How far does 50 ringgit or $16 Canadian dollars go? Pretty far. And, I also have the same hat as this fellow.
How far does 50 ringgit or $16 Canadian dollars go? Pretty far. And, I also have the same hat as this fellow.

One of the most important things when moving to any country is to determine the cost of living – especially when you’re unemployed. And figuring out the cost of living can come in many forms. Like how much does a Coke cost? Or a beer? Or a human organ (who knows, you might need one some day)? While I haven’t been able to ascertain the cost of a used liver, I do have a pretty good handle on how much everyday things cost.

Put simply, it’s cheaper to live in Malaysia than in Canada. Outside of vehicles, pretty much everything else is the same or much cheaper. Here’s a rundown of a few things roughly estimated in Canadian dollars:

  • 1.5 L of Coke (they don’t have 2 litres here, they’re not gluttons for God’s sake) – $1
  • 24 beer – $28 (that’s the ‘special’ deal at a small local grocer who brings in Carlsberg from Thailand)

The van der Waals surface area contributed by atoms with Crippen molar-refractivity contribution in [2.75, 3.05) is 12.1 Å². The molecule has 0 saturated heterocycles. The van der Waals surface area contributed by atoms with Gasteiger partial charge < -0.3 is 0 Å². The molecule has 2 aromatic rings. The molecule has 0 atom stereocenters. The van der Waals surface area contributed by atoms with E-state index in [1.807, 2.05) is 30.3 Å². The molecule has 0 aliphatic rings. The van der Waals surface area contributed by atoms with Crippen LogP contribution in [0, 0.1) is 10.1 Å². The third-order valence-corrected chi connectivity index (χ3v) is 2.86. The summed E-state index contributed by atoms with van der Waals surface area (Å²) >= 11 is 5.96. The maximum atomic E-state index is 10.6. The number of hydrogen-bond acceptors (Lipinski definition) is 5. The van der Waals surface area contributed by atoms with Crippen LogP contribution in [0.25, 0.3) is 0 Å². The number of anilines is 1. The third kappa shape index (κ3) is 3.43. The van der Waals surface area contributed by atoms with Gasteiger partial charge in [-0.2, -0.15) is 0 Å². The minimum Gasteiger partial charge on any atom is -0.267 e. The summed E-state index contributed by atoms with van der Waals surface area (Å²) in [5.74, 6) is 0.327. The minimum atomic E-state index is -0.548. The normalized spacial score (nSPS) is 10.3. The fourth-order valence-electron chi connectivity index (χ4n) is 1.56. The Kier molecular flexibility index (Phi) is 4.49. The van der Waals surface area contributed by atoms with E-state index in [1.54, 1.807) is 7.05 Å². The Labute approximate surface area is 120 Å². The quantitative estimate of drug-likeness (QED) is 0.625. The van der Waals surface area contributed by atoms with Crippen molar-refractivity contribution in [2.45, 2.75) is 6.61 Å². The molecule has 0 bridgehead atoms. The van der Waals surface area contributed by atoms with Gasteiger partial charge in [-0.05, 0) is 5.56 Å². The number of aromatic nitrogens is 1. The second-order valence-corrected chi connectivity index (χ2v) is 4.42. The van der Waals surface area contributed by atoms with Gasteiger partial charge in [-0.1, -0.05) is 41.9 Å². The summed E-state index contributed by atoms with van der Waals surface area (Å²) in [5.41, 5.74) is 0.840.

• 1 pint – $5 (this can be as high as $10 depending on the place. However, if you hit up happy hour in some spots, you can get 3 pints for $10)
  • 1 litre of gas – 60 cents
  • 1, 2007 Suzuki Swif with 125,000 kms – $10,000
  • 1 year of comprehensive insurance for Swif – $400/year
  • Bottle of decent wine – $16
  • Chicken and rice supper – $2
  • Loaf of bread – $1
  • Steak supper – $10 to over $100 (we’ve found a great $10 steak, so no need to spend more)
  • Rent for a 1,500 sq foot, 3-bedroom, 2 bathroom apartment and a storage room for stinky hockey equipment – $1,500/month
  • Ice time for 1.5 hours of pickup hockey – $18
  • Power bill – $50/month
  • Home Cable/Phone/Internet – $45/month
  • 4 km cab ride – $3
  • Round trip flight to Myanmar – $170
  • A cleaning lady for 5 hours – $30
  • A house husband – Priceless

Anything else you’d like to buy, let me know. Take care.

Shaun

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